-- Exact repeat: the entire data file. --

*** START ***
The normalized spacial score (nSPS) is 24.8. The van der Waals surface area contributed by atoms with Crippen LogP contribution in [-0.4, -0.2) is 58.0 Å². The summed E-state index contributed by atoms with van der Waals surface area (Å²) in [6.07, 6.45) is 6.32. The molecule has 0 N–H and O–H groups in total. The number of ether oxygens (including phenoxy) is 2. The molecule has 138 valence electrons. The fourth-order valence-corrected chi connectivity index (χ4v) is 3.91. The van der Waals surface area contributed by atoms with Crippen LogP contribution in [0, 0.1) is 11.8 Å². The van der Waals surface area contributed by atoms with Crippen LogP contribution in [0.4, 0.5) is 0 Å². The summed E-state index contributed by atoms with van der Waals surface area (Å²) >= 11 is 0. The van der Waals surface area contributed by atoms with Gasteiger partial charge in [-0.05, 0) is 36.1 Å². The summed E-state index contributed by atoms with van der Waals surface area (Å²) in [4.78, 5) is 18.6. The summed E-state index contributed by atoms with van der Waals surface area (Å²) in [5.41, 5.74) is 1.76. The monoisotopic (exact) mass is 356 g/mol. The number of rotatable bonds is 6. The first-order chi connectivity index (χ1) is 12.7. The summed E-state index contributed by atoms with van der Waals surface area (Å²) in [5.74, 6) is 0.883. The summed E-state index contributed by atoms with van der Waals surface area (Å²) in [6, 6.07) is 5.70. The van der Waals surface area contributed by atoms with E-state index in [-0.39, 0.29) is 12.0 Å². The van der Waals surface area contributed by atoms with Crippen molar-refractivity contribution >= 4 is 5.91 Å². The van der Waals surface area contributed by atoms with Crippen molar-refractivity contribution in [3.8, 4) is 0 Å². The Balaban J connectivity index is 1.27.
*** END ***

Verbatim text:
The normalized spacial score (nSPS) is 24.8. The van der Waals surface area contributed by atoms with Crippen LogP contribution in [-0.4, -0.2) is 58.0 Å². The summed E-state index contributed by atoms with van der Waals surface area (Å²) in [6.07, 6.45) is 6.32. The molecule has 0 N–H and O–H groups in total. The number of ether oxygens (including phenoxy) is 2. The molecule has 138 valence electrons. The fourth-order valence-corrected chi connectivity index (χ4v) is 3.91. The van der Waals surface area contributed by atoms with Crippen LogP contribution in [0, 0.1) is 11.8 Å². The van der Waals surface area contributed by atoms with Crippen LogP contribution in [0.4, 0.5) is 0 Å². The summed E-state index contributed by atoms with van der Waals surface area (Å²) >= 11 is 0. The van der Waals surface area contributed by atoms with Gasteiger partial charge in [-0.05, 0) is 36.1 Å². The summed E-state index contributed by atoms with van der Waals surface area (Å²) in [4.78, 5) is 18.6. The summed E-state index contributed by atoms with van der Waals surface area (Å²) in [5.41, 5.74) is 1.76. The monoisotopic (exact) mass is 356 g/mol. The number of rotatable bonds is 6. The first-order chi connectivity index (χ1) is 12.7. The summed E-state index contributed by atoms with van der Waals surface area (Å²) in [5.74, 6) is 0.883. The summed E-state index contributed by atoms with van der Waals surface area (Å²) in [6, 6.07) is 5.70. The van der Waals surface area contributed by atoms with E-state index in [-0.39, 0.29) is 12.0 Å². The van der Waals surface area contributed by atoms with Crippen molar-refractivity contribution >= 4 is 5.91 Å². The van der Waals surface area contributed by atoms with Crippen molar-refractivity contribution in [3.8, 4) is 0 Å². The Balaban J connectivity index is 1.27.